Much of the action took place in a ruined chapel that switched directions during scene changes, sometimes with the pews facing the audience, sometimes facing away from the audience towards a stark black altar with what appeared to be a Bible placed open in the middle (which Banquo’s murderers would flip through later on, searching for sections they didn’t like and tearing them out). “Fair is foul, and foul is fair”—but there wasn’t much fair about McVicar’s vision.

And yet in a tour de force, the kind of thing that only happens once in a blue moon, the musicians, singers and orchestra, broke free from McVicar’s vision and simply gave the audience Verdi. Where McVicar seemed determined to disturb and darken, Verdi’s music soared with beauty and pathos. Lady Macbeth (Alexandrina Pendatchanska) refused to be the de-humanized psychopath the sets seemed designed for; instead, she was charming, determined, manipulative, and wicked, at one moment ruthless, at another wracked by suppressed guilt, especially in her sleepwalking scene with its famous aria Una macchia è qui tuttora, “Out, out, damned spot. . . .”

Macbeth (Quinn Kelsey) sang magnificently, his voice changing across his character arc—warm but weak at first, anxious to earn his wife’s admiration; then groggy, his mind clouded by unresisted temptation, in Mi si affaccia un pugnal! “Is this a dagger that I see before me?” with a trailing, effective emphasis on the line “You lead me down the unclear path of my intentions . . .” as he stumbles blindly after a dagger carried by one of the witch children. From the discovery of the murder to the end his voice gradually hardens in keeping with his increasing brutality.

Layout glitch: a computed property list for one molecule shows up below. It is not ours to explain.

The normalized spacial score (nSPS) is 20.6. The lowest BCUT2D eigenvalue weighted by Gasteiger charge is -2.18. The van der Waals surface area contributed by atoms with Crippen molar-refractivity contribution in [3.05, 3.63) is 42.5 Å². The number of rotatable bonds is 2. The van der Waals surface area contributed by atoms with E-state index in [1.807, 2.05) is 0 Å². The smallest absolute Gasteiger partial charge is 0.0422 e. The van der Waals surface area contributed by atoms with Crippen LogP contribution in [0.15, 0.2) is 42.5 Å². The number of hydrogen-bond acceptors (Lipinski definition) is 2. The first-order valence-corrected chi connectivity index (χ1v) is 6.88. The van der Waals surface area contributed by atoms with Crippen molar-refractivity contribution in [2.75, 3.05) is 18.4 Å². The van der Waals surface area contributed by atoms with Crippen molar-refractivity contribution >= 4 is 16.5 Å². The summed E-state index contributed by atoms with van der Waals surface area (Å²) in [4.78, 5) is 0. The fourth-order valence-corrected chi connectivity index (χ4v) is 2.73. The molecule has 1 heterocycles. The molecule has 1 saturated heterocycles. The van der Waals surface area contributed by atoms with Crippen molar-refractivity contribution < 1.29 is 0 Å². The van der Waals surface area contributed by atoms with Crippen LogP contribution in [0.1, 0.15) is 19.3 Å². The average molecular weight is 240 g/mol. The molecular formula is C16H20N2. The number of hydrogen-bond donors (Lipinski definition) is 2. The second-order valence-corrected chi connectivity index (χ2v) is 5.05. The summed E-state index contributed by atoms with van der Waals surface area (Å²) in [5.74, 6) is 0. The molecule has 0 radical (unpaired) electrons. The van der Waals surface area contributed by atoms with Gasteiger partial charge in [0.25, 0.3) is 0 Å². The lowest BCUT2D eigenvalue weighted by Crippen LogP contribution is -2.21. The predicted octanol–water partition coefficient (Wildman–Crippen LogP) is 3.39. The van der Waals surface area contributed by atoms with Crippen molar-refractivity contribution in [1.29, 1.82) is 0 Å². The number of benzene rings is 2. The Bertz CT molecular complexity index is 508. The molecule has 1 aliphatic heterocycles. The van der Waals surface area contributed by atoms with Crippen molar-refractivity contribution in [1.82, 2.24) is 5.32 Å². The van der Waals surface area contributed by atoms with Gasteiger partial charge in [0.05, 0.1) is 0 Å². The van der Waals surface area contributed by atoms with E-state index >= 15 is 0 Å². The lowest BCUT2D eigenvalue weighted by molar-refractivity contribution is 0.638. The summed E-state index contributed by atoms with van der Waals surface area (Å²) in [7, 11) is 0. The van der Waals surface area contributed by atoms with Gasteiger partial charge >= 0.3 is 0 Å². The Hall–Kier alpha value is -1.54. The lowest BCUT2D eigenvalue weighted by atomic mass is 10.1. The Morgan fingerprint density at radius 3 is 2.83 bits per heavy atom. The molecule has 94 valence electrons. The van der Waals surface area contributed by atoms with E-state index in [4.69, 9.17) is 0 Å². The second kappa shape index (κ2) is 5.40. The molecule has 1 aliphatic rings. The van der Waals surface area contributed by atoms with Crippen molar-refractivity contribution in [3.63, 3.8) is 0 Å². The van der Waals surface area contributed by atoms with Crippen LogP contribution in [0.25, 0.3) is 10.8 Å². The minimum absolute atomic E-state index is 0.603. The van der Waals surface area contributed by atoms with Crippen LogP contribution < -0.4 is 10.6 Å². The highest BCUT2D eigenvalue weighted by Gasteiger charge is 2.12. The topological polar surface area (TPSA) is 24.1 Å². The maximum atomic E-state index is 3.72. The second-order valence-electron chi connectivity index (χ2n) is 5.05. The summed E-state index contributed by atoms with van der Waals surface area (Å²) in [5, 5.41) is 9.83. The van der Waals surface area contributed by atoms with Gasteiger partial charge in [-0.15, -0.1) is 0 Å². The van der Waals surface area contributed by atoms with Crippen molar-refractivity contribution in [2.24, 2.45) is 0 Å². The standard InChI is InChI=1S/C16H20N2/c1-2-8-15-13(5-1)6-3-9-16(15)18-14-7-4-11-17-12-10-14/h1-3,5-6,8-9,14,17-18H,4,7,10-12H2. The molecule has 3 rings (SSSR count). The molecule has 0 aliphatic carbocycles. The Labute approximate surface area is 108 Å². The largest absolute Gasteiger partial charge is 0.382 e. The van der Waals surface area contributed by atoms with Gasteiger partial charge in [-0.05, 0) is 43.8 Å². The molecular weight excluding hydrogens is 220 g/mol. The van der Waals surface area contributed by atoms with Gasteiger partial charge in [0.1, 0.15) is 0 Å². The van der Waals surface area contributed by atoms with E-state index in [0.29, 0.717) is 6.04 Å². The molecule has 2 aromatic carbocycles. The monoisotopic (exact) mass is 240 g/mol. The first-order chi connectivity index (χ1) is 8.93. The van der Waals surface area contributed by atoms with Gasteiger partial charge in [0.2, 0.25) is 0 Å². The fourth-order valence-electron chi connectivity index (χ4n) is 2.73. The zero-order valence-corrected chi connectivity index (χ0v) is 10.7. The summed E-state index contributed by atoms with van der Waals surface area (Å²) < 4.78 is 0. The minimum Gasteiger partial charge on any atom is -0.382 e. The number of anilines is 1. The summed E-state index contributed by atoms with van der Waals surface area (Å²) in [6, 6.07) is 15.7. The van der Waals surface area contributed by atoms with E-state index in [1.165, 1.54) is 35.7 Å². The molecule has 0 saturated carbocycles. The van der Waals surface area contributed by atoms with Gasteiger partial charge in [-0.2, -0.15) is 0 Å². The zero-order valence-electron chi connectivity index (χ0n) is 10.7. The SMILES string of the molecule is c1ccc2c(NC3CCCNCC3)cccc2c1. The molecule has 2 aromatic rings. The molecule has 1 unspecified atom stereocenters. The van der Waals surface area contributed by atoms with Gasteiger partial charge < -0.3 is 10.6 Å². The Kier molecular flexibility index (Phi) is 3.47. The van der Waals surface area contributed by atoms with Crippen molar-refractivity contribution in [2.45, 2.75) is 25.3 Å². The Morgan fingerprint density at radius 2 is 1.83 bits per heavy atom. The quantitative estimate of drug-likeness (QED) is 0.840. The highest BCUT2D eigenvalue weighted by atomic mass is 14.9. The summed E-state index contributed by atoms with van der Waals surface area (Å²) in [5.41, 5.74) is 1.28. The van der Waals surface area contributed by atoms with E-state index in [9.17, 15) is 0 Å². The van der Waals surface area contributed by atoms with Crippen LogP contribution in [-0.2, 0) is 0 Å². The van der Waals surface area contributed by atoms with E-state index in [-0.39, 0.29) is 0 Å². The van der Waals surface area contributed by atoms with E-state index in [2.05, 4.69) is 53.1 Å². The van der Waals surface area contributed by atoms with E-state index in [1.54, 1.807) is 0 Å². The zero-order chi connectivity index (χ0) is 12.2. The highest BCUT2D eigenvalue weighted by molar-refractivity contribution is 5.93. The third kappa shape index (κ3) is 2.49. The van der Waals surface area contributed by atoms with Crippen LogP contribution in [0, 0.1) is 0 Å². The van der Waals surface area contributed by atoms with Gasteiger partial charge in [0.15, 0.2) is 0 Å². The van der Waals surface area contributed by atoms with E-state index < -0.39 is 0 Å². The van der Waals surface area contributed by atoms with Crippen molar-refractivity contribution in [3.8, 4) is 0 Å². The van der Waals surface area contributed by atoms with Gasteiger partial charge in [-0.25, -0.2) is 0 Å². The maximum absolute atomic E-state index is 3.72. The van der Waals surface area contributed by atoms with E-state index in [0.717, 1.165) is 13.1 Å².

Although the production intended to present a cold and alien universe, both Macbeth and his wife are entirely human, compelling empathy even as their misdeeds degrade their personalities. They were supported by Speranza Scappucci, an Italian conductor with an easy command of both orchestra and chorus. Perhaps the finest musical moment was towards the end of Act I, the duet between a bloody-handed Macbeth and his wife after the king’s murder, beginning Fatal mia donna. The section is about ten minutes long, and it is both sung and played almost entirely con voce repressa or sotto voce—essentially in a whisper—which requires great technical discipline from both singers and orchestra. The story goes that in the original production, Verdi had his two leads rehearse this scene one hundred fifty times, and then once more—to their fury—on opening night. The effect is one of overwhelming horror at what has been done, mingled with building suspense as the moment of discovery approaches. Macbeth describes how, as he crept away from the King’s room, he heard the courtiers praying in their sleep, “God be with us always,” and he wanted to say “Amen,” but could not. Perché, perché, he repeats over and over, in an incredibly beautiful moment of the duet: why, why, could he not say “Amen”? The beauty of the music and the truth of the vignette float lightly around him like a proffered grace of repentance—but he does not answer his own question, and the moment passes.